A 24-year-old man is expected to face Perth Magistrate’s Court charged over the importation of cocaine embedded in clothing.
Australian Federal Police and Australian Border Force launched an investigation after ABF officers examined a package from South America last month and allegedly found a white powdery substance in the fibres of ponchos and bikinis.
Testing of the powder returned a positive presumptive test for cocaine.
Further examination of the items by AFP forensics officers established there was approximately two kilograms of cocaine embedded into the clothing.
Police substituted the items and had the package delivered as addressed to a home in Scarborough.
The 24-year-old man allegedly accepted the delivery and claimed it was intended for his friend.
A short time later, AFP and ABF officers executed a search warrant at the property.
The man claimed he did not know who the package was for and had left it in the hallway of the share house. Police examined his mobile phone and allegedly found messages about the delivery of the package.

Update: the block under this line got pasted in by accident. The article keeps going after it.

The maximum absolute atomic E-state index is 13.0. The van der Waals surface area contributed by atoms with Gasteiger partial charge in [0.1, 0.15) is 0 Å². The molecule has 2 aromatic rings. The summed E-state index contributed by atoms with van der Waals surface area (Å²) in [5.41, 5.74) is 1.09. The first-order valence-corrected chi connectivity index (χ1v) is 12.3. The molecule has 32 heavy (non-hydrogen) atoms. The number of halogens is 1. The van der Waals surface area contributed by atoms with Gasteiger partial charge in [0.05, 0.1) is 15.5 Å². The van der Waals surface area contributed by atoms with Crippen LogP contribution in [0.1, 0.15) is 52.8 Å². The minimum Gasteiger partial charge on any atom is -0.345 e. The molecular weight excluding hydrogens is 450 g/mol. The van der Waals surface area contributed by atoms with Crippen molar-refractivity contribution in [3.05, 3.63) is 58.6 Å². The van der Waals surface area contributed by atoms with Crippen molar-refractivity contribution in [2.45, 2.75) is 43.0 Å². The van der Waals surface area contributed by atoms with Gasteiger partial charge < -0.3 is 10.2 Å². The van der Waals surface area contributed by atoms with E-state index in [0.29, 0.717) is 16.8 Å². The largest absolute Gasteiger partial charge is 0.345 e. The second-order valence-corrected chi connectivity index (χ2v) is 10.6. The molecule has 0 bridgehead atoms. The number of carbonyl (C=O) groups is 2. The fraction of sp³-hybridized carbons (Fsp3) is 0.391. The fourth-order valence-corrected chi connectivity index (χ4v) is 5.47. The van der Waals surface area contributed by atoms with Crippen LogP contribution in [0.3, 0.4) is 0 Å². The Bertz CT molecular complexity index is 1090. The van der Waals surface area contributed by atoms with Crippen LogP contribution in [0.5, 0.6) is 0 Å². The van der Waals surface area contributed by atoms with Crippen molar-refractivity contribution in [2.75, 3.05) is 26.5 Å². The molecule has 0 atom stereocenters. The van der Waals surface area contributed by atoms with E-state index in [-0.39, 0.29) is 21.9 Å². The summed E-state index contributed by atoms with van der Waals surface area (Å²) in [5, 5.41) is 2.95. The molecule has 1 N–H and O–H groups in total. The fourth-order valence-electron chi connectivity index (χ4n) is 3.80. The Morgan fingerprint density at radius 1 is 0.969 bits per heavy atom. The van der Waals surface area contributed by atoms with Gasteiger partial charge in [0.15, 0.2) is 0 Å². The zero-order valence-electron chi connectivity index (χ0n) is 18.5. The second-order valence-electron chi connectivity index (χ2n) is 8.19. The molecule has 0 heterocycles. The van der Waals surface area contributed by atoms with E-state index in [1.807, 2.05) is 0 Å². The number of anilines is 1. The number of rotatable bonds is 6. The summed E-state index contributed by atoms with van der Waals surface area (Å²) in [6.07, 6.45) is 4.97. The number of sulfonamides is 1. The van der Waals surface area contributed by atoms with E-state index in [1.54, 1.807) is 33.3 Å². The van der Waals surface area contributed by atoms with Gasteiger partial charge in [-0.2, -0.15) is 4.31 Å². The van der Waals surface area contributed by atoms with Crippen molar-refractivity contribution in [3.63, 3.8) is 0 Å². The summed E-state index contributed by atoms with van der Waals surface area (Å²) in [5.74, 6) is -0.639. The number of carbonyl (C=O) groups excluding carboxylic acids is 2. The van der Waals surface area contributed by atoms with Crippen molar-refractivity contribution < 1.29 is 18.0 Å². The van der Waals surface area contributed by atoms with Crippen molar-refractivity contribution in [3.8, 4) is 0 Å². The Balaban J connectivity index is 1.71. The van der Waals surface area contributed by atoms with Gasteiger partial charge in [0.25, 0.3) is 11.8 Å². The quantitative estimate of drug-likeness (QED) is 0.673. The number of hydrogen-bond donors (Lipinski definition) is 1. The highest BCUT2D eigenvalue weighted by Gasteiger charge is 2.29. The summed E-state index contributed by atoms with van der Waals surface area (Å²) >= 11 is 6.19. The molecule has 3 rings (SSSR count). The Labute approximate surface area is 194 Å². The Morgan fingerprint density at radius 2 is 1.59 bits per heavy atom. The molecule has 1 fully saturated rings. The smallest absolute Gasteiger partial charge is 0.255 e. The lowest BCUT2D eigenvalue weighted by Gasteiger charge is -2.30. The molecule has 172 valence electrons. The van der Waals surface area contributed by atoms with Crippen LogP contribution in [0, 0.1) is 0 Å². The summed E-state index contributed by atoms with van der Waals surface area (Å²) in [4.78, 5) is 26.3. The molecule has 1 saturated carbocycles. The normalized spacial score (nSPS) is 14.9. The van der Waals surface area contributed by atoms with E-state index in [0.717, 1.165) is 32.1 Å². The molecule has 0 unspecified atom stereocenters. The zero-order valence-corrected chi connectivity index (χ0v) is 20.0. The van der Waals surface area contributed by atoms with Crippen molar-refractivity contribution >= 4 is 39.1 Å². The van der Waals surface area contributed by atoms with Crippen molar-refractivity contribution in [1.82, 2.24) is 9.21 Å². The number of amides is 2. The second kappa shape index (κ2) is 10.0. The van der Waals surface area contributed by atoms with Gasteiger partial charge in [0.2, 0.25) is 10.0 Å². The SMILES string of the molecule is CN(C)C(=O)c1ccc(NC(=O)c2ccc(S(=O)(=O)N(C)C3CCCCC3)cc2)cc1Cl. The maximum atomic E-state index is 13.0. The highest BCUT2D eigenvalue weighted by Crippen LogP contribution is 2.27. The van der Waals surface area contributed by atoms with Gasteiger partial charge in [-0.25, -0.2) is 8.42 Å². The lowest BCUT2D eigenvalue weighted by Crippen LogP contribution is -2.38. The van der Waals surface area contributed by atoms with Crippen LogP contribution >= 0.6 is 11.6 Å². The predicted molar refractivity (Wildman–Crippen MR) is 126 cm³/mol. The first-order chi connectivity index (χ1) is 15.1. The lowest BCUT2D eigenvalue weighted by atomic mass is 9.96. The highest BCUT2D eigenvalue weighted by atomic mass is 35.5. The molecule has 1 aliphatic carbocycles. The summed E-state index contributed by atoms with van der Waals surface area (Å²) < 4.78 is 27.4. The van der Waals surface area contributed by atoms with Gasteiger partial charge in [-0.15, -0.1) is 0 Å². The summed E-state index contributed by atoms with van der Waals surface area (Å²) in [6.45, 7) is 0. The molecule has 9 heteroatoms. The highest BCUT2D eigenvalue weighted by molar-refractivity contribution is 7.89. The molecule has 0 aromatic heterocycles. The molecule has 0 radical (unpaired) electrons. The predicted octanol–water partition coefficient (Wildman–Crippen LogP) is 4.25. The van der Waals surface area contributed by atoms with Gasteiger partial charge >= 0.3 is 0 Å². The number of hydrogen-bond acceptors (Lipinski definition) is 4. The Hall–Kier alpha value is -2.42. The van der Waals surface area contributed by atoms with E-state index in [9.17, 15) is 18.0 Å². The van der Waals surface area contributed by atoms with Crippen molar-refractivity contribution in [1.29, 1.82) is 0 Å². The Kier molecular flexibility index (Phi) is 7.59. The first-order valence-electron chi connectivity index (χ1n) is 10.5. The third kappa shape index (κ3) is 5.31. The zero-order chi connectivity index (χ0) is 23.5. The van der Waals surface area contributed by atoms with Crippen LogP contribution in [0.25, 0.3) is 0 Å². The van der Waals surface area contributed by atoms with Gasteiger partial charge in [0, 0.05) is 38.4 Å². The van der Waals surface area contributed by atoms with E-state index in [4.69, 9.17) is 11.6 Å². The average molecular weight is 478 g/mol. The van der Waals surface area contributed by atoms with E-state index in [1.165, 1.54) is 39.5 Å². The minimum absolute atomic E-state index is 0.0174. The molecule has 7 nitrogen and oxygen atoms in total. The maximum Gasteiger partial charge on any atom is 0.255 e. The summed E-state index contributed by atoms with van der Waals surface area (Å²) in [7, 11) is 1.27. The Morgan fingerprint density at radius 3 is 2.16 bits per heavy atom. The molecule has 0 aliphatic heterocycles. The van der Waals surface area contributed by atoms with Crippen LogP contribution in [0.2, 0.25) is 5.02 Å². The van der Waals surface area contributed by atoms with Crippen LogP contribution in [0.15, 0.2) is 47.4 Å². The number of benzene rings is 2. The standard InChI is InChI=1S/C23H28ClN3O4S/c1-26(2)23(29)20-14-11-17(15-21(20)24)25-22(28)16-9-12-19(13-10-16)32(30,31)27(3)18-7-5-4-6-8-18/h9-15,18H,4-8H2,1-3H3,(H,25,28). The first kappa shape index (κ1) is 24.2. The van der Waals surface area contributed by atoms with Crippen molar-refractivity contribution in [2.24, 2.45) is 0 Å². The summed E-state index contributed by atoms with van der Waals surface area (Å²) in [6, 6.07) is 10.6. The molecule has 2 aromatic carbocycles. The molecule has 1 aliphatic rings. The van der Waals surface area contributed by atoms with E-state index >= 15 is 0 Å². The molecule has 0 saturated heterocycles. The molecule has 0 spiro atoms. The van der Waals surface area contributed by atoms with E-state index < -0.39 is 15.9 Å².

Officers also found and seized three cannabis plants and a small quantity of green vegetable matter and seeds suspected of being cannabis.
The 24-year-old man has been charged with attempting to possess a commercial quantity of border controlled drugs, contrary to section 307.5 of the Criminal Code 1995 (Cth). The maximum penalty for the offence is life imprisonment.
AFP Acting Sergeant Tom Blakeley said there was a false perception among some people that cocaine was a safe drug and its use did not harm other people.
“These drugs are supplied by international organised crime syndicates that are prepared to murder people to protect their market share and drug users in Australia are bankrolling these groups,” he said.
“The AFP and our partners are working hard to stop illicit drugs from reaching our communities and disrupting anyone involved in the supply chain.”
Acting Commander Operations West Shaun Senior said the detection was a great example of the hard work and diligence of our ABF officers on the front line.
“Criminals think that by importing small quantities of illicit substances into Australia they will evade detection by ABF officers, but that’s not the case,” Commander Senior said
“We are always on the lookout for dangerous substances entering Australia, seizing even the smallest amount prevents the flow on effect of many devastating health consequences.”
Information and Images sourced from here.